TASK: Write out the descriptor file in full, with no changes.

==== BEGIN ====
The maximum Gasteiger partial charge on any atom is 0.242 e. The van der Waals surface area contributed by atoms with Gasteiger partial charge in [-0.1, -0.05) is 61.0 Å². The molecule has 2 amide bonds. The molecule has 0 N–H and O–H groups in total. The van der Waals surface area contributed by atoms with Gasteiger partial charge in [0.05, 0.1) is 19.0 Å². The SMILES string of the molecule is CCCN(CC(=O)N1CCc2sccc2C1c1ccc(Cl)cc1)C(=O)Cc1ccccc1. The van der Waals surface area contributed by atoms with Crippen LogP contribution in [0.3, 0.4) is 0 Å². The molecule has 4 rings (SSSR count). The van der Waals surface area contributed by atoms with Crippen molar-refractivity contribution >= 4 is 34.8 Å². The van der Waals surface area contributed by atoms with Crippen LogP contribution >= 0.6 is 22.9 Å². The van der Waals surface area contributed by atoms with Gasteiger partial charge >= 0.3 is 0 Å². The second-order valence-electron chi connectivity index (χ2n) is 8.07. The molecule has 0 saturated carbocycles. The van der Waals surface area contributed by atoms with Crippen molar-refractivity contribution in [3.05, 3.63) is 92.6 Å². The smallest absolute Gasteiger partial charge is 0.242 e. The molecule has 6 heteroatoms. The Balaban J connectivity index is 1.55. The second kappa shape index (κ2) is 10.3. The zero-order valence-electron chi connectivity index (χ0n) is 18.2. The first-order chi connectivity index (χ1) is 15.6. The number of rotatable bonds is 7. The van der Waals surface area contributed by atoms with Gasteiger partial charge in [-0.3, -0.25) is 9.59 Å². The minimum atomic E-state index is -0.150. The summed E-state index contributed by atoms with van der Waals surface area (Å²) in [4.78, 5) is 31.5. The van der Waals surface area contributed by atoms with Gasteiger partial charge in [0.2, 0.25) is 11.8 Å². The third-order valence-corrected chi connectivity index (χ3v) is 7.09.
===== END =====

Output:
The maximum Gasteiger partial charge on any atom is 0.242 e. The van der Waals surface area contributed by atoms with Gasteiger partial charge in [-0.1, -0.05) is 61.0 Å². The molecule has 2 amide bonds. The molecule has 0 N–H and O–H groups in total. The van der Waals surface area contributed by atoms with Gasteiger partial charge in [0.05, 0.1) is 19.0 Å². The SMILES string of the molecule is CCCN(CC(=O)N1CCc2sccc2C1c1ccc(Cl)cc1)C(=O)Cc1ccccc1. The van der Waals surface area contributed by atoms with Crippen LogP contribution in [0.3, 0.4) is 0 Å². The molecule has 4 rings (SSSR count). The van der Waals surface area contributed by atoms with Crippen molar-refractivity contribution >= 4 is 34.8 Å². The van der Waals surface area contributed by atoms with Crippen LogP contribution >= 0.6 is 22.9 Å². The van der Waals surface area contributed by atoms with Gasteiger partial charge >= 0.3 is 0 Å². The second-order valence-electron chi connectivity index (χ2n) is 8.07. The molecule has 0 saturated carbocycles. The van der Waals surface area contributed by atoms with Crippen molar-refractivity contribution in [3.05, 3.63) is 92.6 Å². The smallest absolute Gasteiger partial charge is 0.242 e. The molecule has 6 heteroatoms. The Balaban J connectivity index is 1.55. The second kappa shape index (κ2) is 10.3. The zero-order valence-electron chi connectivity index (χ0n) is 18.2. The first-order chi connectivity index (χ1) is 15.6. The number of rotatable bonds is 7. The van der Waals surface area contributed by atoms with Gasteiger partial charge in [-0.3, -0.25) is 9.59 Å². The minimum atomic E-state index is -0.150. The summed E-state index contributed by atoms with van der Waals surface area (Å²) in [4.78, 5) is 31.5. The van der Waals surface area contributed by atoms with Gasteiger partial charge in [0.2, 0.25) is 11.8 Å². The third-order valence-corrected chi connectivity index (χ3v) is 7.09.